Researchers at George Washington University in Washington, D.C., say the connection could have “great public health significance,” Ferdman writes. “Specifically, the team found that people who eat fast food tend to have significantly higher levels of certain phthalates, which are commonly used in consumer products such as soap and makeup to make them less brittle. . . . The danger, the researchers believe, isn’t necessarily a result of the food itself, but rather the process by which the food is prepared.”
Here’s how the study was done: Researchers analyzed diet and urinalysis data for nearly 9,000 people, collected as part of federal nutrition surveys in 2003-2010. “Food eaten at or from restaurants without waiters or waitresses was considered fast food. Everything else — food eaten at sit-down restaurants and bars or purchased from vending machines — was not,” Ferdman writes. “The first thing the researchers found was that roughly one-third of the participants said they had eaten some form of fast food over the course of the day leading up to the urine sample collection,” which fits with government estimates.
People who said they had eaten fast food in the previous 24 hours “tended to have much higher levels of two separate phthalates,” Ferdman reports. Those who said they ate only a little fast food had levels 15 and 25 percent higher than those who said they had eaten none. “For people who reported eating a sizable amount, the increase was 24 percent and 39 percent, respectively. And the connection held true even after the researchers adjusted for various factors about the participants’ habits and backgrounds that might have contributed to the association between fast-food consumption and phthalate levels.”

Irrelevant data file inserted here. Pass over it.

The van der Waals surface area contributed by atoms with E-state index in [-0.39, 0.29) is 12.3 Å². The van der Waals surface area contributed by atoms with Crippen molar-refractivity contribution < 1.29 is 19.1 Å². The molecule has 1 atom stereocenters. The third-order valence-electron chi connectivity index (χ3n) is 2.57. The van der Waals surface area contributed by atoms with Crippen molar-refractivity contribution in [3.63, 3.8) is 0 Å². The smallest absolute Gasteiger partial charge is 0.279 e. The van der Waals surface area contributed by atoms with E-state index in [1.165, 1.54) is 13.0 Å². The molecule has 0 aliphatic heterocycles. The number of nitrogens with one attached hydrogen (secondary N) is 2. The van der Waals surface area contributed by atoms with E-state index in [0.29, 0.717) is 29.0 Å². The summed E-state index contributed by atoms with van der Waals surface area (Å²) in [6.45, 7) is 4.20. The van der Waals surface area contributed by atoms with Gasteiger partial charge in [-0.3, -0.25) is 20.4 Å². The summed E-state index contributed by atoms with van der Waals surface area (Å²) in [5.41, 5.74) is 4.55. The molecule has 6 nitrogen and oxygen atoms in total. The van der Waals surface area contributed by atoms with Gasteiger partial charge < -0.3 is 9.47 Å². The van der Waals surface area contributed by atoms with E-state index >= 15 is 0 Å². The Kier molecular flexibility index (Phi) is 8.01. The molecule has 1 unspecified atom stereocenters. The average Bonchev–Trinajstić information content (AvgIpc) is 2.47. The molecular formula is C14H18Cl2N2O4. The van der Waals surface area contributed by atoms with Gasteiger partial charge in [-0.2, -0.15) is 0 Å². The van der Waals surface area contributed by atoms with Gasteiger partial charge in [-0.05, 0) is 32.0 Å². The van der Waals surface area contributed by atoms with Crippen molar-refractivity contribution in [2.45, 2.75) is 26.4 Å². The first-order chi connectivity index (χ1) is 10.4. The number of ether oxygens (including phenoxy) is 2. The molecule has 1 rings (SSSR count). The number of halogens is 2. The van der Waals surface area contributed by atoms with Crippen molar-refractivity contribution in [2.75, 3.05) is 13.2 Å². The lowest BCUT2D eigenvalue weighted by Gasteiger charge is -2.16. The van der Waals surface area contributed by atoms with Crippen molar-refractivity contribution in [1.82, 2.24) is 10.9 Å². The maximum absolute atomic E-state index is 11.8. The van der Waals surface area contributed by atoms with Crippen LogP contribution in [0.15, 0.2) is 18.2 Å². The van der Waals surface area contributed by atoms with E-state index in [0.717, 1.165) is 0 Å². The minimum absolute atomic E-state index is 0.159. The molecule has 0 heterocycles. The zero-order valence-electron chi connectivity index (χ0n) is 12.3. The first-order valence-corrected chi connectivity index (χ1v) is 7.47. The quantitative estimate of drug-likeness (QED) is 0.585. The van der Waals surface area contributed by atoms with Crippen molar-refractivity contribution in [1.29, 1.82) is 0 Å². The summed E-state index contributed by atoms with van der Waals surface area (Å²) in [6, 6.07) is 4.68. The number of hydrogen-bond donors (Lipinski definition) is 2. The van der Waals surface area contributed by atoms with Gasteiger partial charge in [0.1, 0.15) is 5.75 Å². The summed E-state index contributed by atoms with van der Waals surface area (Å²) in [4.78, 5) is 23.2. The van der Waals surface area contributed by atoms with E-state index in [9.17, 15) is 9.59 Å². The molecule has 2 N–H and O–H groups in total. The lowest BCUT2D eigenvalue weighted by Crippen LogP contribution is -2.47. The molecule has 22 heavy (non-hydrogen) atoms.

The study was reported in Environmental Health Perspectives, a peer-reviewed journal funded by the National Institutes of Health.
“There is little consensus on the harms of phthalates, which are widely used in commerce and give materials such as food packaging added flexibility, except that exposure to them is widespread,” Ferdman writes, citing the federal Centers for Disease Control and Prevention. “But there is growing concern that the chemicals could pose a variety of risks, particularly when observed in the sort of levels seen in the study.”
Noting several other studies, such as those linking the chemicals to diabetes and allergies, Ferdman reports, “Many governments have moved to limit exposure to the industrial chemicals. Japan disallowed the use of vinyl gloves in food preparation for fear that their use was compromising health. The European Union, which limits the use of the chemical, has been nudging manufacturers to replace it. And the United States restricted its use in toys.”
So, why do people who eat fast food seem to have much higher levels of these chemicals? That is unclear, Ferdman writes, “but it’s easy enough to guess: the sheer amount of processing that goes into food served at quick-service restaurants.
The more machinery, plastic, conveyor belts, and various forms of processing equipment that food touches, the more likely the food is to contain higher levels of phthalates. And fast food tends to touch a good deal more of these things than, say, the food one purchases at a local farmers’ market.”
Ferdman concludes, “It certainly seems as though eating fast food is more toxic than avoiding it, and not for the obvious reasons.” He quotes Marion Nestle, the Paulette Goddard professor of nutrition and food studies at New York University: “Traditional fast food was never meant to be daily fare, and it shouldn’t be,” said “It’s too high in calories and salt and, as we now know, the chemicals that get into our food supply through industrial food production.”